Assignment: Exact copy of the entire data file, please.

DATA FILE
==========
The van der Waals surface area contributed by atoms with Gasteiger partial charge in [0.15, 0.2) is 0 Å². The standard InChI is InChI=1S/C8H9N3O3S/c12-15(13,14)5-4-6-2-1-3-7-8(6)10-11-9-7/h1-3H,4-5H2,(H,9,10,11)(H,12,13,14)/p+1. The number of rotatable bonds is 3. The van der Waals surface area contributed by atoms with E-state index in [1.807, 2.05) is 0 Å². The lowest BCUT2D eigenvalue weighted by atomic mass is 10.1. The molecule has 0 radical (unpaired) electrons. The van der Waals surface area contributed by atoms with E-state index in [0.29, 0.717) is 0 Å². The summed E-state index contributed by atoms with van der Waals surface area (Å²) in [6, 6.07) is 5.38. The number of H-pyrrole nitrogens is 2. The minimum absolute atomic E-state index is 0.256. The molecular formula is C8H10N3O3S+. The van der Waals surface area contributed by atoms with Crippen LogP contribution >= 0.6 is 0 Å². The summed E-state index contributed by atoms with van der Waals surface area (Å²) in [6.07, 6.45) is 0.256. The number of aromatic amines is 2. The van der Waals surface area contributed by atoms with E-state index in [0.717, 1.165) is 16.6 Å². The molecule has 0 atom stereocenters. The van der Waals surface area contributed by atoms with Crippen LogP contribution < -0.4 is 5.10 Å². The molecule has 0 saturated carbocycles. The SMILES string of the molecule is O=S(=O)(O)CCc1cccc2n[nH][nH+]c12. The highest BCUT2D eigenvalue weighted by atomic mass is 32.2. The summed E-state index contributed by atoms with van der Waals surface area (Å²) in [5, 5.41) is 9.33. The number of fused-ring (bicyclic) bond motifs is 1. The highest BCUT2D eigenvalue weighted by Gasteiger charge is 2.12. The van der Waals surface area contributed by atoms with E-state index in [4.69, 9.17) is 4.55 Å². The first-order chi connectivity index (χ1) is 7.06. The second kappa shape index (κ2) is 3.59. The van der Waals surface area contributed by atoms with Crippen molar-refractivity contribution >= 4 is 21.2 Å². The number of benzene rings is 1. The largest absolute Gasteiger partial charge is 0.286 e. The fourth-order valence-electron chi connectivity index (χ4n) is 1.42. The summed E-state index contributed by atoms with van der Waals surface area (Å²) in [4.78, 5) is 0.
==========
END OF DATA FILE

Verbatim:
The van der Waals surface area contributed by atoms with Gasteiger partial charge in [0.15, 0.2) is 0 Å². The standard InChI is InChI=1S/C8H9N3O3S/c12-15(13,14)5-4-6-2-1-3-7-8(6)10-11-9-7/h1-3H,4-5H2,(H,9,10,11)(H,12,13,14)/p+1. The number of rotatable bonds is 3. The van der Waals surface area contributed by atoms with E-state index in [1.807, 2.05) is 0 Å². The lowest BCUT2D eigenvalue weighted by atomic mass is 10.1. The molecule has 0 radical (unpaired) electrons. The van der Waals surface area contributed by atoms with E-state index in [0.29, 0.717) is 0 Å². The summed E-state index contributed by atoms with van der Waals surface area (Å²) in [6, 6.07) is 5.38. The number of H-pyrrole nitrogens is 2. The minimum absolute atomic E-state index is 0.256. The molecular formula is C8H10N3O3S+. The van der Waals surface area contributed by atoms with Crippen LogP contribution >= 0.6 is 0 Å². The summed E-state index contributed by atoms with van der Waals surface area (Å²) in [6.07, 6.45) is 0.256. The number of aromatic amines is 2. The van der Waals surface area contributed by atoms with E-state index in [0.717, 1.165) is 16.6 Å². The molecule has 0 atom stereocenters. The van der Waals surface area contributed by atoms with Crippen LogP contribution < -0.4 is 5.10 Å². The molecule has 0 saturated carbocycles. The SMILES string of the molecule is O=S(=O)(O)CCc1cccc2n[nH][nH+]c12. The highest BCUT2D eigenvalue weighted by atomic mass is 32.2. The summed E-state index contributed by atoms with van der Waals surface area (Å²) in [5, 5.41) is 9.33. The number of fused-ring (bicyclic) bond motifs is 1. The highest BCUT2D eigenvalue weighted by Gasteiger charge is 2.12. The van der Waals surface area contributed by atoms with E-state index in [4.69, 9.17) is 4.55 Å². The first-order chi connectivity index (χ1) is 7.06. The second kappa shape index (κ2) is 3.59. The van der Waals surface area contributed by atoms with Crippen molar-refractivity contribution >= 4 is 21.2 Å². The number of benzene rings is 1. The largest absolute Gasteiger partial charge is 0.286 e. The fourth-order valence-electron chi connectivity index (χ4n) is 1.42. The summed E-state index contributed by atoms with van der Waals surface area (Å²) in [4.78, 5) is 0.